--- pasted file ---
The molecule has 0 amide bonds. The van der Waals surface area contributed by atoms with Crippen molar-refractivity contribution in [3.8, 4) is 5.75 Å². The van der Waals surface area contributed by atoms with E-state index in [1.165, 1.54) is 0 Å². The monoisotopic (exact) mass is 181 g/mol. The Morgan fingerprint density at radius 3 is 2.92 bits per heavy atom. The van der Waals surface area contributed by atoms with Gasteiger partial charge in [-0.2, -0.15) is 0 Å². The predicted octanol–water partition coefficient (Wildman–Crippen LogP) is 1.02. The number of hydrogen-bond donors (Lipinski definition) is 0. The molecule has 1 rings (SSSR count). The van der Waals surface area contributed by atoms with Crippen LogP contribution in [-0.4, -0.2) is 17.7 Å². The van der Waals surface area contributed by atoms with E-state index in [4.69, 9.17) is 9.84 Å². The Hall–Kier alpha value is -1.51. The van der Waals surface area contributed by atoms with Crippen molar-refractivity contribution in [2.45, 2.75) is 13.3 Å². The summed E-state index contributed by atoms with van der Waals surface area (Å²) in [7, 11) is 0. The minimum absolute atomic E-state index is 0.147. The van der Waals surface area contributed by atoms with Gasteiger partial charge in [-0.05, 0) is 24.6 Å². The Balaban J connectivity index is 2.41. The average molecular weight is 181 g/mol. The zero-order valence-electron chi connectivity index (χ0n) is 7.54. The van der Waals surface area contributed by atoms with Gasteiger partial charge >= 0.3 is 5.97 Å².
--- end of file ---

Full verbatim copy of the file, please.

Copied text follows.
The molecule has 0 amide bonds. The van der Waals surface area contributed by atoms with Crippen molar-refractivity contribution in [3.8, 4) is 5.75 Å². The van der Waals surface area contributed by atoms with E-state index in [1.165, 1.54) is 0 Å². The monoisotopic (exact) mass is 181 g/mol. The Morgan fingerprint density at radius 3 is 2.92 bits per heavy atom. The van der Waals surface area contributed by atoms with Gasteiger partial charge in [-0.2, -0.15) is 0 Å². The predicted octanol–water partition coefficient (Wildman–Crippen LogP) is 1.02. The number of hydrogen-bond donors (Lipinski definition) is 0. The molecule has 1 rings (SSSR count). The van der Waals surface area contributed by atoms with Crippen LogP contribution in [-0.4, -0.2) is 17.7 Å². The van der Waals surface area contributed by atoms with E-state index in [4.69, 9.17) is 9.84 Å². The Hall–Kier alpha value is -1.51. The van der Waals surface area contributed by atoms with Crippen molar-refractivity contribution in [2.45, 2.75) is 13.3 Å². The summed E-state index contributed by atoms with van der Waals surface area (Å²) in [7, 11) is 0. The minimum absolute atomic E-state index is 0.147. The van der Waals surface area contributed by atoms with Gasteiger partial charge in [-0.05, 0) is 24.6 Å². The Balaban J connectivity index is 2.41. The average molecular weight is 181 g/mol. The zero-order valence-electron chi connectivity index (χ0n) is 7.54. The van der Waals surface area contributed by atoms with Gasteiger partial charge >= 0.3 is 5.97 Å².